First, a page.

Petrella took the report and placed it firmly at the bottom of his pending tray. He felt a growing sympathy with the views expressed by Mr. Mayflower in the
Stockwell and Clapham Courier.

The last report concerned what Sergeant Roughead had described as the box-up in Tunstal Passage. Petrella read it rapidly and was on the point of throwing it into the out-basket for filing when something struck him.

Petrella was blessed, or cursed, with visual memory. It was the sort of memory which enabled him to recall telephone numbers, dates on documents and details of that sort, usually quite unimportant. And he was certain that he had seen the number plate UGC 368M somewhere recently. He concentrated for a moment on the problem. A newish dark blue four-door Austin saloon. He saw it, in his mind’s eye, parked outside a house. A house not far from his own. A house in Craven Road. A doctor’s house. That was right. The car belonged to Doctor Lovibond. The man who had made a mistake about his railway ticket.

It was a mild coincidence. The sort of thing that was always happening in real life. If Petrella had had more to do that morning he would have dismissed the matter from his mind entirely. In the end the action which he did take was to extract Mr. Raby’s letter from the bottom of his pending tray, and send for Sergeant Roughead. He said, “Go and see Blooms Antiques. It’s a respectable little shop, as far as I know, run by a man called Friar. Find out what this is all about.”

“Loosen him up a bit?”

“Certainly not,” said Petrella. “You’re not playing the wall game now. Just ask him where he got these medallion things from.”

When Milo had departed Petrella put on his hat and coat and walked down to have a look at Tunstal Passage. Something was worrying him.

Tunstal Passage runs sharply downhill from its junction with Jamaica Road, between the flanks of two large buildings. One was Merriam’s iron foundry. The other was a furniture repository. There were side doors to the yards of both these buildings, after that a length of blank wall, then a pair of wooden gates which blocked the end of the passage. On the gates, in faded white lettering, Petrella could make out, “Wharfside Properties Limited”.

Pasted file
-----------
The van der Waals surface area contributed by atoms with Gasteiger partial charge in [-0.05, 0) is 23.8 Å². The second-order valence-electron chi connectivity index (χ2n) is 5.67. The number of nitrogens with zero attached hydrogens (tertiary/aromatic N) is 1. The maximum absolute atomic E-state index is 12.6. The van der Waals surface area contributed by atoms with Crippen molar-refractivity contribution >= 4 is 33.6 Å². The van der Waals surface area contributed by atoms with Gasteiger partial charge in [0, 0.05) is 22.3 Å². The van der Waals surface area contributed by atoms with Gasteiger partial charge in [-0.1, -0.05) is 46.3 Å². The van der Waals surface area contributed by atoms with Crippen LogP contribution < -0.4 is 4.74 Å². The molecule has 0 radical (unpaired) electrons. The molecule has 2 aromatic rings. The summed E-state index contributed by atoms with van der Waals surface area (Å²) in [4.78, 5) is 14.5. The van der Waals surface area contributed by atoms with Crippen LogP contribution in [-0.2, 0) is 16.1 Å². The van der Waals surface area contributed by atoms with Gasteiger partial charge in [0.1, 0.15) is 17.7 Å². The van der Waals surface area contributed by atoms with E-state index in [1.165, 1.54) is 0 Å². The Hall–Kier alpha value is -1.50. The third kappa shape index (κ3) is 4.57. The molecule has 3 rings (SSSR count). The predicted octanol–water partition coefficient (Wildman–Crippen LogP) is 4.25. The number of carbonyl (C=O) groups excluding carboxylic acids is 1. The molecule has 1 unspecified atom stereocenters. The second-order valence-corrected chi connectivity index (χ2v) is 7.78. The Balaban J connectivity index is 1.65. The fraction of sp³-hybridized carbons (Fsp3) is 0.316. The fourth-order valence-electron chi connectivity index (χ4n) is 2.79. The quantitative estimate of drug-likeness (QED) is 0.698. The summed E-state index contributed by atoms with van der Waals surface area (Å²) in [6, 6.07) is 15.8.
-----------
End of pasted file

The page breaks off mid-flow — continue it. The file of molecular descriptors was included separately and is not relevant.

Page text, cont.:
He got one foot onto a bollard, hoisted himself up, and looked over. Immediately in front of him was a row of shacks, the biggest being a Nissen hut, the smallest no larger than a toolshed. None of them looked habitable or inhabited. Beyond them he could see an expanse of grey flecked with flashes of white where Father Thames ran by in full flood.

Petrella came down off his perch and walked slowly back up the passage. What he was trying to work out was which of his patients Doctor Lovibond could have been calling on at seven o’clock in the evening in Tunstal Passage.

 

“I thought it funny myself,” said Mr. Friar, “but I didn’t see anything illegal in it. This lady brought along six of them in a case. Said her great-uncle used to collect them. Heavy great things. Solid gold, no fooling. I’ve got the last one here.”

He unlocked his wall safe and brought out the medallion.

“Weighs just over five ounces. Six of them. Two pounds of gold. Worth something these days, eh?”

Sergeant Roughead examined the medallion curiously. On one side was a conventional representation of the head of Edward VII, Hanoverian nose jutting defiantly over rakish beard. On the other side the date 1901 and the words “
Pacis Amator”.

“I took one of them along to Francks,” said Mr. Frhr. “They looked it up for me in their catalogues. It’s genuine all right. See what it says on the back. Lover of Peace. That’s what they thought of him. My old father used to sing a song about that.” Mr. Friar threw back his head and croaked out, “There never was a King like Good King Edward: Peace with Honour was his motter: God Save the King.”